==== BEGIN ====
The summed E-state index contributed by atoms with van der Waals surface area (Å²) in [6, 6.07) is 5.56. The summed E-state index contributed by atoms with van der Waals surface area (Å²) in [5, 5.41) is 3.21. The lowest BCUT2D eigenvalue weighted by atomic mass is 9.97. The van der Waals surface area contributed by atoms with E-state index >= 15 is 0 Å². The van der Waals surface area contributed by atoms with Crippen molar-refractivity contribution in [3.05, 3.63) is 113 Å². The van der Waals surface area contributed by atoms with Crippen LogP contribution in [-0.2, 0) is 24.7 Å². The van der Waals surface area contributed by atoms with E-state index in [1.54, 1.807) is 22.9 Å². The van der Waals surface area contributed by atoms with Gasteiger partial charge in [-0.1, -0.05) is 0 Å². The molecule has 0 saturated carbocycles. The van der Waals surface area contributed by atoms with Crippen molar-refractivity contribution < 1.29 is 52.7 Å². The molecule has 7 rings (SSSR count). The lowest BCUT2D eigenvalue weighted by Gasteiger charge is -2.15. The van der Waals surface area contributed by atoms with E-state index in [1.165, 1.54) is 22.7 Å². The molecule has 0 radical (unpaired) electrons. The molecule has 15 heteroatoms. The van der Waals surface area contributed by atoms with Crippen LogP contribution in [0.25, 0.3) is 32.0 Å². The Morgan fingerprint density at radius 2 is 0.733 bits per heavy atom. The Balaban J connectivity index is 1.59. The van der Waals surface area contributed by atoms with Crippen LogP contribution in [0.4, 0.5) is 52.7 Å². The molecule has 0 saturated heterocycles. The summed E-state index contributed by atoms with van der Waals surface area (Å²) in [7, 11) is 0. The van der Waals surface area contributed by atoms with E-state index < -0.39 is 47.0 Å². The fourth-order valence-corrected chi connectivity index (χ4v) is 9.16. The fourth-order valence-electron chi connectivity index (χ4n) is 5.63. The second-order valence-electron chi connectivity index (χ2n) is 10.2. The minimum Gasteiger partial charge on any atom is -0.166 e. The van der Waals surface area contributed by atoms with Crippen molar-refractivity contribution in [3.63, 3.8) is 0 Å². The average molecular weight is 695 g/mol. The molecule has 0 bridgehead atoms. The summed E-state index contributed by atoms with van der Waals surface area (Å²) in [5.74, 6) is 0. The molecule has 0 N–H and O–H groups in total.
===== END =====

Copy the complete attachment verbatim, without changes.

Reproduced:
The summed E-state index contributed by atoms with van der Waals surface area (Å²) in [6, 6.07) is 5.56. The summed E-state index contributed by atoms with van der Waals surface area (Å²) in [5, 5.41) is 3.21. The lowest BCUT2D eigenvalue weighted by atomic mass is 9.97. The van der Waals surface area contributed by atoms with E-state index >= 15 is 0 Å². The van der Waals surface area contributed by atoms with Crippen molar-refractivity contribution in [3.05, 3.63) is 113 Å². The van der Waals surface area contributed by atoms with Crippen LogP contribution in [-0.2, 0) is 24.7 Å². The van der Waals surface area contributed by atoms with E-state index in [1.54, 1.807) is 22.9 Å². The van der Waals surface area contributed by atoms with Gasteiger partial charge in [-0.1, -0.05) is 0 Å². The molecule has 0 saturated carbocycles. The van der Waals surface area contributed by atoms with Crippen molar-refractivity contribution < 1.29 is 52.7 Å². The molecule has 7 rings (SSSR count). The lowest BCUT2D eigenvalue weighted by Gasteiger charge is -2.15. The van der Waals surface area contributed by atoms with E-state index in [1.165, 1.54) is 22.7 Å². The molecule has 0 radical (unpaired) electrons. The molecule has 15 heteroatoms. The van der Waals surface area contributed by atoms with Crippen LogP contribution in [0.25, 0.3) is 32.0 Å². The Morgan fingerprint density at radius 2 is 0.733 bits per heavy atom. The Balaban J connectivity index is 1.59. The van der Waals surface area contributed by atoms with Crippen LogP contribution in [0.4, 0.5) is 52.7 Å². The molecule has 0 saturated heterocycles. The summed E-state index contributed by atoms with van der Waals surface area (Å²) in [7, 11) is 0. The van der Waals surface area contributed by atoms with E-state index < -0.39 is 47.0 Å². The fourth-order valence-corrected chi connectivity index (χ4v) is 9.16. The fourth-order valence-electron chi connectivity index (χ4n) is 5.63. The second-order valence-electron chi connectivity index (χ2n) is 10.2. The minimum Gasteiger partial charge on any atom is -0.166 e. The van der Waals surface area contributed by atoms with Crippen molar-refractivity contribution in [3.63, 3.8) is 0 Å². The average molecular weight is 695 g/mol. The molecule has 0 bridgehead atoms. The summed E-state index contributed by atoms with van der Waals surface area (Å²) in [5.74, 6) is 0. The molecule has 0 N–H and O–H groups in total.